Nuclear Weapons and Law

By Arthur Selwyn Miller; Martin Feinrider | Go to book overview

NOTES
1.
J. Hersey, Hiroshima (1946); J. Schell, The Fate of the Earth 36-43 (1982).
2.
J. Hackett, The Third World War, August 1985 (1980).
3.
Schell, supra note 1, at 45,
4.
Id. at 55.
5.
Id. at 57.
6.
G. Kennan, The Nuclear Delusion: Soviet-American Relations in the Atomic Age (1982).
7.
Pub. L. 91-190, 42 U.S.C. 4321-4347, Jan. 1, 1970, as amended by Pub. L. 94-83, Aug. 9, 1975. This portion of Title I of the National Environmental Policy Act reads as follows:

Sec. 101. (a) The Congress, recognizing the profound impact of man's activity on the interrelations of all components of the natural environment, particularly the profound influences of population growth, high density urbanization, industrial expansion, resource exploitation, and new and expanding technological advances and recognizing further the critical importance of restoring and maintaining environmental quality to the overall welfare and development of man, declares that it is the continuing policy of the Federal Government, in cooperation with state and local governments, and other concerned public and private organizations, to use all practical means and measures, including financial and technical assistance, in a manner calculated to foster and promote the general welfare, to create and maintain conditions under which man and nature can exist in productive harmony, and fulfill the social, economic, and other requirements of present and future generations of Americans.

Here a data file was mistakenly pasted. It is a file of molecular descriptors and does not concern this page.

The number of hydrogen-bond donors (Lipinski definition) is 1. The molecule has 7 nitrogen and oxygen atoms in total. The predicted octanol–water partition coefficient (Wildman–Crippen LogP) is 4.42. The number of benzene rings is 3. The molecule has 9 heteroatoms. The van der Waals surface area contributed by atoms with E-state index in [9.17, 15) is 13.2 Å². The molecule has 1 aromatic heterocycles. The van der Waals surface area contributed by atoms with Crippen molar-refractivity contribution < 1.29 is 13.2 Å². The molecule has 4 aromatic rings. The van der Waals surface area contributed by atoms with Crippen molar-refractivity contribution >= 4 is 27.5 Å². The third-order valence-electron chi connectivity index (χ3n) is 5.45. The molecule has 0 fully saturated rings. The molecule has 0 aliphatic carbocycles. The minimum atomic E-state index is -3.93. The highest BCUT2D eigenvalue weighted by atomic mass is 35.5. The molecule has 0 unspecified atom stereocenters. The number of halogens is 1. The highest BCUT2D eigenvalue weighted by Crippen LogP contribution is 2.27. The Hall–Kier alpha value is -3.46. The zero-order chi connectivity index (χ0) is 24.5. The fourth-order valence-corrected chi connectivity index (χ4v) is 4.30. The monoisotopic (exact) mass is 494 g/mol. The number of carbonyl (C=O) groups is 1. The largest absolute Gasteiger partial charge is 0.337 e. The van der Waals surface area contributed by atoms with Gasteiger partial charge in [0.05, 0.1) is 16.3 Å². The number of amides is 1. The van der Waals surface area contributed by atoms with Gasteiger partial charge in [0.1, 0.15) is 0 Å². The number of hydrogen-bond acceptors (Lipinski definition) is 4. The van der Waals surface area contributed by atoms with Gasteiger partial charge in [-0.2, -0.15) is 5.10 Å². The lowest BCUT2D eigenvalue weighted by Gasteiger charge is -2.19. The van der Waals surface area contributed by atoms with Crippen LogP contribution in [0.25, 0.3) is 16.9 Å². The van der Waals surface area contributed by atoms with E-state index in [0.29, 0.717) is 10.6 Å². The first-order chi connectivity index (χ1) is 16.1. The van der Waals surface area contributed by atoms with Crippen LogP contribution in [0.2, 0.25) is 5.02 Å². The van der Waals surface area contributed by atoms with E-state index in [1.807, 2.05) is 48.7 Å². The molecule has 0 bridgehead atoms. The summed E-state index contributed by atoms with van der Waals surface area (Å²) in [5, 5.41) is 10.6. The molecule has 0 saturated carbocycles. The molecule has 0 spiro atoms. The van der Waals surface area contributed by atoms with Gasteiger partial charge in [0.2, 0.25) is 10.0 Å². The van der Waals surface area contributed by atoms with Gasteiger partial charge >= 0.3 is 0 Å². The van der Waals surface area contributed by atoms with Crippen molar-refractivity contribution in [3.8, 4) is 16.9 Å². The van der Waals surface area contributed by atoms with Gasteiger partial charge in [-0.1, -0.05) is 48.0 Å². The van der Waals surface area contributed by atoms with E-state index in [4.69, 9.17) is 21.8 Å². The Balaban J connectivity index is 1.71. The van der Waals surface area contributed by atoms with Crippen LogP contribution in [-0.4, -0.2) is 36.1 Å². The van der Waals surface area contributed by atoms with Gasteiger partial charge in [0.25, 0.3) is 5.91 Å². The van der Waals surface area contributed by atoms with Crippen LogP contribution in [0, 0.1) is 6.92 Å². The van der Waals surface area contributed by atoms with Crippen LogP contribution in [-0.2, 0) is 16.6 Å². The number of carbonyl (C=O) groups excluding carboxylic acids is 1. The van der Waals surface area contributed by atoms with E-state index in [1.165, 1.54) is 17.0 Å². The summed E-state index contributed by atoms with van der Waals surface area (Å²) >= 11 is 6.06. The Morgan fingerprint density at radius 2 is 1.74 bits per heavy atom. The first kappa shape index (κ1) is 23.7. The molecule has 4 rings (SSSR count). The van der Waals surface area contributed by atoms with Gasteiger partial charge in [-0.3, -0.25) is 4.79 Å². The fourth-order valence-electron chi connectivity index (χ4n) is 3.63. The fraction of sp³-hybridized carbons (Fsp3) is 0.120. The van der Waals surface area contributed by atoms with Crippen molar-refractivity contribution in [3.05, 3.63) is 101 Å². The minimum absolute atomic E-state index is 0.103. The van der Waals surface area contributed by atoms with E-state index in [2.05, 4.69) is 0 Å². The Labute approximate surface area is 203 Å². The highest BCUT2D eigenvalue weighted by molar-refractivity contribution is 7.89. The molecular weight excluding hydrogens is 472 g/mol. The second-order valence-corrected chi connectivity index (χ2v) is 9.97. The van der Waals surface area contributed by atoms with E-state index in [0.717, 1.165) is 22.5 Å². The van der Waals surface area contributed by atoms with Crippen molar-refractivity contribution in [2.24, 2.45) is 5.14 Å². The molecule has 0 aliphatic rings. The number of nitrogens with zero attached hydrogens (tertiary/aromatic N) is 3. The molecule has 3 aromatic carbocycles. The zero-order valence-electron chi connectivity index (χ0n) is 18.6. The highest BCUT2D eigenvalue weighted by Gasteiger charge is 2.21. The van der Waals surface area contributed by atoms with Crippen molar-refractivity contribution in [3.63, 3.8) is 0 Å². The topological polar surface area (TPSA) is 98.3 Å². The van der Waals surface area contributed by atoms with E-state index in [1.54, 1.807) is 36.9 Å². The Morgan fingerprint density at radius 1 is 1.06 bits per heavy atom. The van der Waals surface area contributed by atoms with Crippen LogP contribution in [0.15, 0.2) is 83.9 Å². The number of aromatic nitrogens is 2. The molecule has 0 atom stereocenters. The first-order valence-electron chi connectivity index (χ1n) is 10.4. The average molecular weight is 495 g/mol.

(b) In order to carry out the policy set forth in this Act, it is the continuing responsibility of the Federal Government to use all practicable means, consistent with other essential considerations of national policy, to improve and coordinate Federal plans, functions, programs, and resources to the end that the Nation may—

(1) Fulfill the responsibilities of each generation as trustee of the environment for succeeding generations;

(2) Assure for all Americans safe, healthful, productive, and esthetically and culturally pleasing surroundings;

(3) Attain the widest range of beneficial uses of the environment without degradation, risk to health or safety, or other undesirable and unintended consequences;

(4) Preserve important historic, cultural, and natural aspects of our national heritage, and maintain, wherever possible, an environment which supports diversity, and variety of individual choice;

(5) Achieve a balance between population and resource use which will permit high standards of living and a wide sharing of life's amenities; and

(6) Enhance the quality of renewable resources and approach the maximum attainable recycling of depletable resources.

-390-

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